There are some restaurants that stand the test of time, and the original Pan Pan in Jomtien is undoubtedly one of those. Located very close to the T-junction between Thappraya and Thepprasit Roads, it has been a very popular restaurant in Jomtien for many years. Its popularity is not just in the Pattaya diners, it is visited by scores of people from Bangkok every weekend, and has remained one of the most successful Italian restaurants in Pattaya.
The ambience is Italian, with the words San Domenico under the name Pan Pan, making one remember the Basilica of San Domenico, one of the major churches in Bologna, Italy.
Walking in to the restaurant, you are immediately struck by the European ambience. The salmon pink walls and the salmon pink tablecloths, the terracotta tiled floor, the draped windows – it all fits, and is a tribute in many ways to the late Nic Demet who carried out the refurbishment. The tables are set so that you can have an intimate dinner for two, or a board meeting with 20 quite easily. Dotted throughout the restaurant are plant pots. There are also other dining areas, including an al fresco section at the rear of the building and some outside tables at the front. The coffee corner has its own area complete with refrigerated cabinet with pastries and ice cream with classic cappuccino and caffe’ espresso, the caffe mocha, the macchiato, milk, Irish coffee and more. The choice is yours, and there are plenty of them. It is more of a trattoria style than upmarket restaurant.
The menu is familiar (if it ain’t broke – don’t fix it, comes to mind). The prices only show a very mild increase over the years. It begins with Appetizers (B. 100-550) with Bruschetta with tomato and garlic at the lower end and Parma ham and melon (large serving) at the top end served with pizza bread.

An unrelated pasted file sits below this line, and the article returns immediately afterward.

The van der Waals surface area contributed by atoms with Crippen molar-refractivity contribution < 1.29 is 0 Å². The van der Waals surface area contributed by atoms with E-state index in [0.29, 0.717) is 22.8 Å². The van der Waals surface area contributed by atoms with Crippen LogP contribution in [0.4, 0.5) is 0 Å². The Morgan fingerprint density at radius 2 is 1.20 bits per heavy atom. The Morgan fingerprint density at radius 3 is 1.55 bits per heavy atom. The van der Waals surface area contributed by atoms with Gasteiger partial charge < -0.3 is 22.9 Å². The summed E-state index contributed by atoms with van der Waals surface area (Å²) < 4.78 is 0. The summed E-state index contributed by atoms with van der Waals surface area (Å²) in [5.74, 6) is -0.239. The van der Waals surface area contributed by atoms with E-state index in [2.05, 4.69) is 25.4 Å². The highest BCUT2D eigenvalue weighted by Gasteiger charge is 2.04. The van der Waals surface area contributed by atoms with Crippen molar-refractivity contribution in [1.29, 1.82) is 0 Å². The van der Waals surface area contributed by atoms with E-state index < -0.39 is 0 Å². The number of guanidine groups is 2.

Salads next (B. 180-310) with the salmon with glass lettuce, onions, eggs and olives sounding very conducive towards a great salad. We also noted the Insalata caprese, another classic Italian course: tomato and mozzarella cheese, oregano, basil and olive oil.
Soups and Pastas are the next section (B. 150-380) with traditional Minestrone at the lower end and a Spaghetti alla Tarantina with prawns, clams and mussels at the top end.
Main courses (B. 300-450) show that this is not an expensive restaurant. This section includes tenderloin and Scaloppine.
There are also weekly specials (B. 320-400) which on our evening included Red Snapper.
Pizzas (B. 220-420) have their own section (naturally, this is an Italian restaurant after all). The traditional Margherita is first and the very interesting four cheese pizza (mozzarella, gorgonzola, camembert and fontina) at the top. The pizzas are made in a traditional oven at the front of the restaurant, and you can watch yours being made by the skilled cook in front of your eyes.
Of course there are breads and cheeses as well, including Gorgonzola and Parmigiano.
Wines are all reasonably priced, with many very drinkable wines around B. 1,000.
We began with the Insalata caprese, sliced tomato with mozzarella cheese, oregano, basil and olive oil.
That was followed by a Montanara pizza, a refinement in pizza making which has been done in Naples for many years, but only recently has ventured outside Italy. The wheel of dough is fried quickly, then the other ingredients (tomato, mozzarella, mushrooms and Italian sausage) added and sent to the pizza oven to bake.
Summing up, Pan Pan reminds me of a comfortable pair of old shoes. Not squeaky new, but can be relied upon to give good service in a warm friendly way. Even the rustic wicker chairs are welcoming.
If you are looking for an Italian venue, you can add Pan Pan to your list. Even though Italian cuisine can sometimes be on the heavy side, there are plenty of light meal choices on the menu.
Pan Pan, Thappraya Road (just up from the Thepprasit T junction), telephone 038 251 874. With the popularity of this restaurant it is probably best to book in the evenings. Secure parking outside and at the rear of the building. Open every day 10.30 a.m. until late.